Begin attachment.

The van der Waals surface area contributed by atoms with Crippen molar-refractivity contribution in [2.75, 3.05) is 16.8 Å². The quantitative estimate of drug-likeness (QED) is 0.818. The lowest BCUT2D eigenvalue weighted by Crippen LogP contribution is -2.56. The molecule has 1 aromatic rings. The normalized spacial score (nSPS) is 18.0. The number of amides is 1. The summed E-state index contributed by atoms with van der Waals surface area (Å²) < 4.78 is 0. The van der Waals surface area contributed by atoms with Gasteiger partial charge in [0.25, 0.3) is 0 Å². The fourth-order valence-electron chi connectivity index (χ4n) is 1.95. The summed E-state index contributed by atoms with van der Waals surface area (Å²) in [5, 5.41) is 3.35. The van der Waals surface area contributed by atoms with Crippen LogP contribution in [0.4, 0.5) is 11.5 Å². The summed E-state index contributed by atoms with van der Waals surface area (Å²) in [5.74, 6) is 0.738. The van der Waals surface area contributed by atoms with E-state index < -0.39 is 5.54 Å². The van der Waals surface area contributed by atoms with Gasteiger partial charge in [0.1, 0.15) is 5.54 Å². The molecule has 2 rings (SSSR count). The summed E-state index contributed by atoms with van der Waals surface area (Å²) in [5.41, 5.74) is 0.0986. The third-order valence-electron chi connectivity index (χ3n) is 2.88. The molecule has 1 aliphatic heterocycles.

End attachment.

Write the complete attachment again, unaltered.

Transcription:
The van der Waals surface area contributed by atoms with Crippen molar-refractivity contribution in [2.75, 3.05) is 16.8 Å². The quantitative estimate of drug-likeness (QED) is 0.818. The lowest BCUT2D eigenvalue weighted by Crippen LogP contribution is -2.56. The molecule has 1 aromatic rings. The normalized spacial score (nSPS) is 18.0. The number of amides is 1. The summed E-state index contributed by atoms with van der Waals surface area (Å²) < 4.78 is 0. The van der Waals surface area contributed by atoms with Gasteiger partial charge in [0.25, 0.3) is 0 Å². The fourth-order valence-electron chi connectivity index (χ4n) is 1.95. The summed E-state index contributed by atoms with van der Waals surface area (Å²) in [5, 5.41) is 3.35. The van der Waals surface area contributed by atoms with Crippen LogP contribution in [0.4, 0.5) is 11.5 Å². The summed E-state index contributed by atoms with van der Waals surface area (Å²) in [5.74, 6) is 0.738. The van der Waals surface area contributed by atoms with E-state index < -0.39 is 5.54 Å². The van der Waals surface area contributed by atoms with Gasteiger partial charge in [0.1, 0.15) is 5.54 Å². The molecule has 2 rings (SSSR count). The summed E-state index contributed by atoms with van der Waals surface area (Å²) in [5.41, 5.74) is 0.0986. The third-order valence-electron chi connectivity index (χ3n) is 2.88. The molecule has 1 aliphatic heterocycles.